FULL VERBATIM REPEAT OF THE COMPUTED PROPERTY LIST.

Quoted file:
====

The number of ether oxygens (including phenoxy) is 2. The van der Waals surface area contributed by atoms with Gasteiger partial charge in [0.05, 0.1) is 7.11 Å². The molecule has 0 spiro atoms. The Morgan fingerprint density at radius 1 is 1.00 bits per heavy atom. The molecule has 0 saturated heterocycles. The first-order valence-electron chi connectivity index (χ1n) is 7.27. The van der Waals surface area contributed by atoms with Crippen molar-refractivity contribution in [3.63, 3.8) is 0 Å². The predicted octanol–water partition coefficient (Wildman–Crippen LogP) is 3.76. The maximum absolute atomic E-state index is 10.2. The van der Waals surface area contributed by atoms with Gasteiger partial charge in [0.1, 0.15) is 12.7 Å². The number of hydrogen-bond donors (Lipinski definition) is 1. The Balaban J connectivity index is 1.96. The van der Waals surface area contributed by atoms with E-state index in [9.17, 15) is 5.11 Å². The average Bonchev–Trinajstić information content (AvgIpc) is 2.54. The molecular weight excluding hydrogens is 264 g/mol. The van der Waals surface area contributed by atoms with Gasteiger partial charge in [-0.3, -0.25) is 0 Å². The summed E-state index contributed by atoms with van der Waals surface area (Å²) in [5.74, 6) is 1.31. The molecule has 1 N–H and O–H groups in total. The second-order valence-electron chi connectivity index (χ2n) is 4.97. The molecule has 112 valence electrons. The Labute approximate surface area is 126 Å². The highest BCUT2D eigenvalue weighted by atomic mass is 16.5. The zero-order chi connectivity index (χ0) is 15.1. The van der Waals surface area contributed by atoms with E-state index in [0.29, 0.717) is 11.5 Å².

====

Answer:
The number of ether oxygens (including phenoxy) is 2. The van der Waals surface area contributed by atoms with Gasteiger partial charge in [0.05, 0.1) is 7.11 Å². The molecule has 0 spiro atoms. The Morgan fingerprint density at radius 1 is 1.00 bits per heavy atom. The molecule has 0 saturated heterocycles. The first-order valence-electron chi connectivity index (χ1n) is 7.27. The van der Waals surface area contributed by atoms with Crippen molar-refractivity contribution in [3.63, 3.8) is 0 Å². The predicted octanol–water partition coefficient (Wildman–Crippen LogP) is 3.76. The maximum absolute atomic E-state index is 10.2. The van der Waals surface area contributed by atoms with Gasteiger partial charge in [0.1, 0.15) is 12.7 Å². The number of hydrogen-bond donors (Lipinski definition) is 1. The Balaban J connectivity index is 1.96. The van der Waals surface area contributed by atoms with E-state index in [9.17, 15) is 5.11 Å². The average Bonchev–Trinajstić information content (AvgIpc) is 2.54. The molecular weight excluding hydrogens is 264 g/mol. The van der Waals surface area contributed by atoms with Gasteiger partial charge in [-0.3, -0.25) is 0 Å². The summed E-state index contributed by atoms with van der Waals surface area (Å²) in [5.74, 6) is 1.31. The molecule has 1 N–H and O–H groups in total. The second-order valence-electron chi connectivity index (χ2n) is 4.97. The molecule has 112 valence electrons. The Labute approximate surface area is 126 Å². The highest BCUT2D eigenvalue weighted by atomic mass is 16.5. The zero-order chi connectivity index (χ0) is 15.1. The van der Waals surface area contributed by atoms with E-state index in [0.29, 0.717) is 11.5 Å².